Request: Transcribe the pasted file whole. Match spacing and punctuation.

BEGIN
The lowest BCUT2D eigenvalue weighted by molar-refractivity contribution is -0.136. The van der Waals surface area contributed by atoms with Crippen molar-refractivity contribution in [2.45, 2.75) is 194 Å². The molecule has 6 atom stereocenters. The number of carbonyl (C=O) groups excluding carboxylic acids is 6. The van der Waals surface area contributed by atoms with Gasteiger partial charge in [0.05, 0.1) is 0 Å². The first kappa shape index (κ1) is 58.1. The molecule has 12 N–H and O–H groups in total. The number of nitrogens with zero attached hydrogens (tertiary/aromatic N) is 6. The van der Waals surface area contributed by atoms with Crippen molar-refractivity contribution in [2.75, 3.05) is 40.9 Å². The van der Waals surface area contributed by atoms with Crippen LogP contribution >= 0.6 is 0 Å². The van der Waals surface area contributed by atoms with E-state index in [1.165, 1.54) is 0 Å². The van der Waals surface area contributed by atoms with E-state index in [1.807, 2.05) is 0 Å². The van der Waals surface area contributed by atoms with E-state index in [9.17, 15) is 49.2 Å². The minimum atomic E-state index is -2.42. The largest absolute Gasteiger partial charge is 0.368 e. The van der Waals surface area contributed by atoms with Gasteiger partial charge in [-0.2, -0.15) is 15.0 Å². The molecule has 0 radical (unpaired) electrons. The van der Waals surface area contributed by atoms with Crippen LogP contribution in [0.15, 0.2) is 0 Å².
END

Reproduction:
The lowest BCUT2D eigenvalue weighted by molar-refractivity contribution is -0.136. The van der Waals surface area contributed by atoms with Crippen molar-refractivity contribution in [2.45, 2.75) is 194 Å². The molecule has 6 atom stereocenters. The number of carbonyl (C=O) groups excluding carboxylic acids is 6. The van der Waals surface area contributed by atoms with Gasteiger partial charge in [0.05, 0.1) is 0 Å². The first kappa shape index (κ1) is 58.1. The molecule has 12 N–H and O–H groups in total. The number of nitrogens with zero attached hydrogens (tertiary/aromatic N) is 6. The van der Waals surface area contributed by atoms with Crippen molar-refractivity contribution in [2.75, 3.05) is 40.9 Å². The van der Waals surface area contributed by atoms with Crippen LogP contribution >= 0.6 is 0 Å². The van der Waals surface area contributed by atoms with E-state index in [1.165, 1.54) is 0 Å². The van der Waals surface area contributed by atoms with E-state index in [1.807, 2.05) is 0 Å². The van der Waals surface area contributed by atoms with E-state index in [9.17, 15) is 49.2 Å². The minimum atomic E-state index is -2.42. The largest absolute Gasteiger partial charge is 0.368 e. The van der Waals surface area contributed by atoms with Gasteiger partial charge in [-0.2, -0.15) is 15.0 Å². The molecule has 0 radical (unpaired) electrons. The van der Waals surface area contributed by atoms with Crippen LogP contribution in [0.15, 0.2) is 0 Å².